Frank R. Cutko, a referee and umpire who taught physical education and coached baseball and softball at the Community College of Baltimore County Essex campus, died from complications of heart failure May 20 at his son’s home in Bowdoinham, Maine. The Mount Washington resident was 90.
“I’ve never seen anyone who loved competitive sports more than this guy,” said Kevin Cowherd, former Baltimore Sun columnist, sports reporter and author, who first got to know Mr. Cutko when they met at a Towson gym.
“While he was a huge fan of UConn sports and paid attention to sports, he was so well-rounded. He was a voracious reader of newspapers and books” Mr. Cowherd said. “If he had one flaw, it was that he liked polka music, but Frank lived a long and rich life and had so many friends.”
Frank Raymond Cutko, son of Roman Cutko, an Eastern European immigrant and a factory worker, and Mary Cutko, a homemaker, was born and raised in Willimantic, Connecticut.
At Windham High School in Willimantic, Mr. Cutko was a multi-sport athlete. He captained the basketball team and was an All-State standout in basketball, football and baseball.
His high school baseball team won the state championship in 1947 and the football team did the same in 1949.
After graduating from Windham in 1950, he accepted a basketball scholarship to Muhlenberg College in Allentown, Pennsylvania. As a sophomore, he picked up the sobriquet of “Frank the Tank,” because of his height and started for the basketball team.
He earned a bachelor’s degree in political science in 1954 and then played two seasons with the Wilkes-Barre Barons of the Eastern Professional Basketball League in Wilkes-Barre, Pennsylvania.
In 1957, he returned to Willimantic to be the physical education director at the Willimantic Y, where he had spent afternoons as a kid.
He enjoyed mentoring scores of young men, family members said, who came from similar backgrounds as his own.
In 1963, Mr. Cutko was recruited to become the physical education director at the Towson Y.
Highlights of his career there were working out with Colts legend Johnny Unitas and future Hall of Famer, Orioles third baseman Brooks Robinson. Mr. Cutko also played an integral role in designing the Y’s new Towson facility in 1964.
In the late 1950s, he “traded in his players’ uniforms for those of a referee and umpire,” according to a biographical profile submitted by his family.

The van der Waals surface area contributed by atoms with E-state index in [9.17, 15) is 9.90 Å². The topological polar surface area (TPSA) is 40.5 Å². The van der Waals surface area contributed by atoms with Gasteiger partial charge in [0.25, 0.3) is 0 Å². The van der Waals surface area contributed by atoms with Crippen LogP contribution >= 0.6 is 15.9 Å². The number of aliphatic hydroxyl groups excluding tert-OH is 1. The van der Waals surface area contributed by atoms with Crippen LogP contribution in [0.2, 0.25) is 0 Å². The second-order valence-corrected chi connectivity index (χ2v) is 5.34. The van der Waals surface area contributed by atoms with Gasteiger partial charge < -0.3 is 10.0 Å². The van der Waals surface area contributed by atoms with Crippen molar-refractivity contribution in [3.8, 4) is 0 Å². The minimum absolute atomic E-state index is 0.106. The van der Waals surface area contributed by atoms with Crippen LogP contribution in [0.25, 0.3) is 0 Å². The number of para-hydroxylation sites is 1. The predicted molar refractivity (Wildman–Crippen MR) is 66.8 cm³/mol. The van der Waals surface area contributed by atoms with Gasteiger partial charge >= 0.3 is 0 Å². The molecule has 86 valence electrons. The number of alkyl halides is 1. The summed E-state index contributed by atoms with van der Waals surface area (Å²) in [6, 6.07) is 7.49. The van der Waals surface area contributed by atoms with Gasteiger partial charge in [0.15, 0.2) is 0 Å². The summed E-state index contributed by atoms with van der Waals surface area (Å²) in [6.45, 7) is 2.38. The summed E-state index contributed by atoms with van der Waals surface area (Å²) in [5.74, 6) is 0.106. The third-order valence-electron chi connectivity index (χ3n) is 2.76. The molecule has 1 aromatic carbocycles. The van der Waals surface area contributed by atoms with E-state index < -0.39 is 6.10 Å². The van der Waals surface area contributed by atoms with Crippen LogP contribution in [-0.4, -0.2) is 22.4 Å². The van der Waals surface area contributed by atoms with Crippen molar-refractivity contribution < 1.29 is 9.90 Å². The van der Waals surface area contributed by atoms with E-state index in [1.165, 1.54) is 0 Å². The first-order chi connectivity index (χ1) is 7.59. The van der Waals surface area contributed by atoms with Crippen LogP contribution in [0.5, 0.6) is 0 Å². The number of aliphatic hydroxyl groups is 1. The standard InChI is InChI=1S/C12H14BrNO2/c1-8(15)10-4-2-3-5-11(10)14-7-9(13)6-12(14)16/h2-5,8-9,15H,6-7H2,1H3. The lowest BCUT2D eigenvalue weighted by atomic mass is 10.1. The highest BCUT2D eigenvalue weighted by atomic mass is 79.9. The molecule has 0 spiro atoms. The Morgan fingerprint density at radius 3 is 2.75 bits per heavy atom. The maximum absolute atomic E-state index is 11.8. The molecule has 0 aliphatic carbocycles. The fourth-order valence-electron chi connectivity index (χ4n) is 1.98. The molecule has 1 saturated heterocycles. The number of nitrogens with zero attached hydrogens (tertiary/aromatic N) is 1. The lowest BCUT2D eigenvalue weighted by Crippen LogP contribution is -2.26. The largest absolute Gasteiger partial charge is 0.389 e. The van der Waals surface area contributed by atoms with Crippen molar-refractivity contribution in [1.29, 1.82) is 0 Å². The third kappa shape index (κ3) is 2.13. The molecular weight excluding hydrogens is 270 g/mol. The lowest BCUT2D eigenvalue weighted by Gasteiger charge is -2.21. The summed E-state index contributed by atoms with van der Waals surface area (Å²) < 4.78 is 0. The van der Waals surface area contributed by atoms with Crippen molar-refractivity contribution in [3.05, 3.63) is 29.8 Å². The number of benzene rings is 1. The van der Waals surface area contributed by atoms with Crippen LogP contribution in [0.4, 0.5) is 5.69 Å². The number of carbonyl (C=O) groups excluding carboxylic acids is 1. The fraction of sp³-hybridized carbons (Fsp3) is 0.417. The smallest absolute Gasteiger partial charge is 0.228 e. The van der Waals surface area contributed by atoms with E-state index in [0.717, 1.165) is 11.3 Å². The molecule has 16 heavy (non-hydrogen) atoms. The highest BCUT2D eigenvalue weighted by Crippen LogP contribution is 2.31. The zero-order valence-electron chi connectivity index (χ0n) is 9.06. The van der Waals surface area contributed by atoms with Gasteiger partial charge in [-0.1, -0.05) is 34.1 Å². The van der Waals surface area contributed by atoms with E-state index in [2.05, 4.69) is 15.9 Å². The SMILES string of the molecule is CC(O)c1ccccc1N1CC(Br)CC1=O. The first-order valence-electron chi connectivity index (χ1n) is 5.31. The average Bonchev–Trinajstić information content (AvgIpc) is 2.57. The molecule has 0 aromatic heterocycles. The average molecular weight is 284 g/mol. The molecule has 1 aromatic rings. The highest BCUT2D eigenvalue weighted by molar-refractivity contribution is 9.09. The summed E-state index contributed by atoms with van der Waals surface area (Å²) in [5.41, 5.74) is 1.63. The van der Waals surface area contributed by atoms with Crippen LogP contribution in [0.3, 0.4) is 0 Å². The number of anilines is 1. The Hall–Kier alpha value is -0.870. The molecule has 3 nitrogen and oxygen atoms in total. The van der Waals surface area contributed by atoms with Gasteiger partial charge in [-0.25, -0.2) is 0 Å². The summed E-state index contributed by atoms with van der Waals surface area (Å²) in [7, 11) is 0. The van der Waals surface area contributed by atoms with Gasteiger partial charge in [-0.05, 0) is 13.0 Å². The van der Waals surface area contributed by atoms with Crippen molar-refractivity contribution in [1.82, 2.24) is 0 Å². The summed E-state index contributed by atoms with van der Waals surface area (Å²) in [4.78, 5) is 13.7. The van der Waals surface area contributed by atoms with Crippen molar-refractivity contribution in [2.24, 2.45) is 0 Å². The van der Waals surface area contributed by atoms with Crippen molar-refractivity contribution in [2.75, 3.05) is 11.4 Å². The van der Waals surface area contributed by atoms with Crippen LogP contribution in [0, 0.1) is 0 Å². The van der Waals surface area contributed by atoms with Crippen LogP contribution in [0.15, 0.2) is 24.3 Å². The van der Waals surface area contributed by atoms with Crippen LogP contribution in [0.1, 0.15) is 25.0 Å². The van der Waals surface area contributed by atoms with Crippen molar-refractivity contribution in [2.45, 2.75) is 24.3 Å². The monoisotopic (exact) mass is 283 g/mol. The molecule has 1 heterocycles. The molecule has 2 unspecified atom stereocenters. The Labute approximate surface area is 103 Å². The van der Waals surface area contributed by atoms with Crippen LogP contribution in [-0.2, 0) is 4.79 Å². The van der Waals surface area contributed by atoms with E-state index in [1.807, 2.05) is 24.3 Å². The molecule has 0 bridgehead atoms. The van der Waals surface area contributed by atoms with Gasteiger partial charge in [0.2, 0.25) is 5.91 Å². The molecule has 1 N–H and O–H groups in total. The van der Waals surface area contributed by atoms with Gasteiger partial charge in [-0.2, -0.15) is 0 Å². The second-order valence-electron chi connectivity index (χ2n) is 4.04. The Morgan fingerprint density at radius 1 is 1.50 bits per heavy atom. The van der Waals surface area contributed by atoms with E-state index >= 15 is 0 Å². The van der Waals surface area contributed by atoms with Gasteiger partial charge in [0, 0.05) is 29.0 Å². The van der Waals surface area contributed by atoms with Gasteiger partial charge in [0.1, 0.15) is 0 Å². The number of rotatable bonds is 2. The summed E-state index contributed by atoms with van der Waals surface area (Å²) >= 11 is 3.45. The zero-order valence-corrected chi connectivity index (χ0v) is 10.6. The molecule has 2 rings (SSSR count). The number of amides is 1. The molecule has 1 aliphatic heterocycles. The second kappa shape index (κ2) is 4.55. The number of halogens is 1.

He was the founder of the Eastern Connecticut Board of Baseball Umpires and served as its president. He later became a top NCAA basketball official and in 1995 became president of the Collegiate Officials Basketball Association.
Mr. Cutko attended the Olympic training camp in 1972 in Colorado Springs, Colorado, where he “taught the U.S. team international rules and rubbed shoulders with legendary players and coaches like Tom McMillen and Bobby Knight,” according to a newsletter for the Springwell retirement community in Mount Washington, where he had lived for the past five years.
In 1976, Mr. Cutko again worked with the USA Olympic basketball team in Colorado Springs.
“Like any good official, he claimed he never missed a call — especially the technical foul he gave Bobby Knight in 1972,” his son, Andy Cutko of Bowdoinham, who is director of the Maine Bureau of Parks and Lands, said.
“I heard from coaches and refs who said they had great respect for Frank because he took control of a game, and this was the era when you had two refs on the floor, not three,” Mr. Cowherd said.
During his 35 years as a basketball referee, Mr. Cutko officiated some of the biggest games in the country including Patrick Ewing’s first game at Georgetown University and David Robinson’s debut at Navy.
Mr. Cutko joined the faculty of what was then Essex Community College in 1969, as an associate professor of physical education. He coached the baseball and softball teams, with 23 of his baseball players and eight of his softball players earning NCAA Division 1 scholarships. Seven of his baseball student-athletes went on to have professional careers.
“He had players from his past come back and tell him how much they loved being coached by him and how much he taught them about basketball and baseball,” Mr. Cowherd said.
“He was the consummate teacher, coach and referee and had refereed some of the biggest basketball games on the East Coast,” Woody Powell, who knew Mr. Cutko for 40 years, said. “He was always talking basketball and baseball and quoting stats whether they were for the Orioles or UConn’s women’s basketball team.”
In a 1977 Evening Sun article, Mr. Cutko favorably compared the college’s baseball facility with that of the now demolished Memorial Stadium.
“It’s well laid out, and has permanent dugouts, stands, fences and warning track,” he said. “The background for hitters is good. Except for the Stadium, it’s probably the best field in the state.”
While at Essex, he obtained a master’s degree in physical education and recreation from Morgan State University in the 1980s.
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During his tenure at Essex he won more than 350 combined baseball and softball games, with a better than .750 two-sport winning percentage, earning him membership in CCBC’s Athletics Hall of Fame.
In addition to coaching, Mr. Cutko taught swimming, biking and canoeing courses.
He retired in 2002.
Mr. Cutko, who lived on Orkney Road near Belvedere Square for 58 years before moving to Springwell, enjoyed traveling with his wife, the former Barbara Totman, to London to visit their daughter, an actress.
The couple also traveled to other countries in Europe and spent summers in Port Clyde and Round Pond, Maine.
A memorial service will be held at 11 a.m. July 22 at CCBC-Essex, 7201 Rossville Blvd., Essex.
In addition to his wife of more than 60 years, a retired city public schools social worker, and son, Mr. Cutko is survived by his daughter, Valerie Cutko of London; and two grandchildren.